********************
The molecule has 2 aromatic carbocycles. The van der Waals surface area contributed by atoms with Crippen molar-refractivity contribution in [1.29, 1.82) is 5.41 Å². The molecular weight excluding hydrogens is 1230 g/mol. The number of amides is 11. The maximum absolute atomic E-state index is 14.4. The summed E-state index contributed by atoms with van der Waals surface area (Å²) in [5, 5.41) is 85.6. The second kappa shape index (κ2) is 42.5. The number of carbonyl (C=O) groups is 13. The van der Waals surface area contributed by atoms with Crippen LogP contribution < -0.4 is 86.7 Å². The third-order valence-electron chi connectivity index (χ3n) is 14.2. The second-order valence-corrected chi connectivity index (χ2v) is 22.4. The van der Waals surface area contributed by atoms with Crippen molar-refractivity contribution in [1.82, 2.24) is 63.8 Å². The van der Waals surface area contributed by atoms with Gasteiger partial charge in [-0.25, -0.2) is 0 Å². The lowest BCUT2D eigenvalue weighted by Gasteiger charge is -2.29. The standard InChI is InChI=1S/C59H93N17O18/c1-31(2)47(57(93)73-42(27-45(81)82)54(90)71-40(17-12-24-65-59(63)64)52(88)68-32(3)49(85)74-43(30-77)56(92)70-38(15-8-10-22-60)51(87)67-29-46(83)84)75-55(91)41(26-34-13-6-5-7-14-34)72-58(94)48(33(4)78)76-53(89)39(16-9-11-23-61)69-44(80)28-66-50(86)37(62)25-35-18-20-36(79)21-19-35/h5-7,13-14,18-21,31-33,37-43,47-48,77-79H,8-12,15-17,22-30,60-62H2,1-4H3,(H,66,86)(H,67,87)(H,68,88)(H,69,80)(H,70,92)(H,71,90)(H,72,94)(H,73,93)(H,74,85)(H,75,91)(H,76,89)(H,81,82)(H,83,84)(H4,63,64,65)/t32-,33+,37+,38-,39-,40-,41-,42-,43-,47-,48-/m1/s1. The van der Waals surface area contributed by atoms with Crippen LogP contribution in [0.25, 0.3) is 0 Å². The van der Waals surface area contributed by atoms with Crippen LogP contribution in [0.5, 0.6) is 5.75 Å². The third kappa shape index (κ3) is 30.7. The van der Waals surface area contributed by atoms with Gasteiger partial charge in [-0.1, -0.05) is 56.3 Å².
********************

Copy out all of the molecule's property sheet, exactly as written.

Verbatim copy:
The molecule has 2 aromatic carbocycles. The van der Waals surface area contributed by atoms with Crippen molar-refractivity contribution in [1.29, 1.82) is 5.41 Å². The molecular weight excluding hydrogens is 1230 g/mol. The number of amides is 11. The maximum absolute atomic E-state index is 14.4. The summed E-state index contributed by atoms with van der Waals surface area (Å²) in [5, 5.41) is 85.6. The second kappa shape index (κ2) is 42.5. The number of carbonyl (C=O) groups is 13. The van der Waals surface area contributed by atoms with Crippen LogP contribution < -0.4 is 86.7 Å². The third-order valence-electron chi connectivity index (χ3n) is 14.2. The second-order valence-corrected chi connectivity index (χ2v) is 22.4. The van der Waals surface area contributed by atoms with Crippen molar-refractivity contribution in [1.82, 2.24) is 63.8 Å². The van der Waals surface area contributed by atoms with Gasteiger partial charge in [-0.25, -0.2) is 0 Å². The lowest BCUT2D eigenvalue weighted by Gasteiger charge is -2.29. The standard InChI is InChI=1S/C59H93N17O18/c1-31(2)47(57(93)73-42(27-45(81)82)54(90)71-40(17-12-24-65-59(63)64)52(88)68-32(3)49(85)74-43(30-77)56(92)70-38(15-8-10-22-60)51(87)67-29-46(83)84)75-55(91)41(26-34-13-6-5-7-14-34)72-58(94)48(33(4)78)76-53(89)39(16-9-11-23-61)69-44(80)28-66-50(86)37(62)25-35-18-20-36(79)21-19-35/h5-7,13-14,18-21,31-33,37-43,47-48,77-79H,8-12,15-17,22-30,60-62H2,1-4H3,(H,66,86)(H,67,87)(H,68,88)(H,69,80)(H,70,92)(H,71,90)(H,72,94)(H,73,93)(H,74,85)(H,75,91)(H,76,89)(H,81,82)(H,83,84)(H4,63,64,65)/t32-,33+,37+,38-,39-,40-,41-,42-,43-,47-,48-/m1/s1. The van der Waals surface area contributed by atoms with Crippen LogP contribution in [0.25, 0.3) is 0 Å². The van der Waals surface area contributed by atoms with Crippen LogP contribution in [0.5, 0.6) is 5.75 Å². The third kappa shape index (κ3) is 30.7. The van der Waals surface area contributed by atoms with Gasteiger partial charge in [-0.1, -0.05) is 56.3 Å².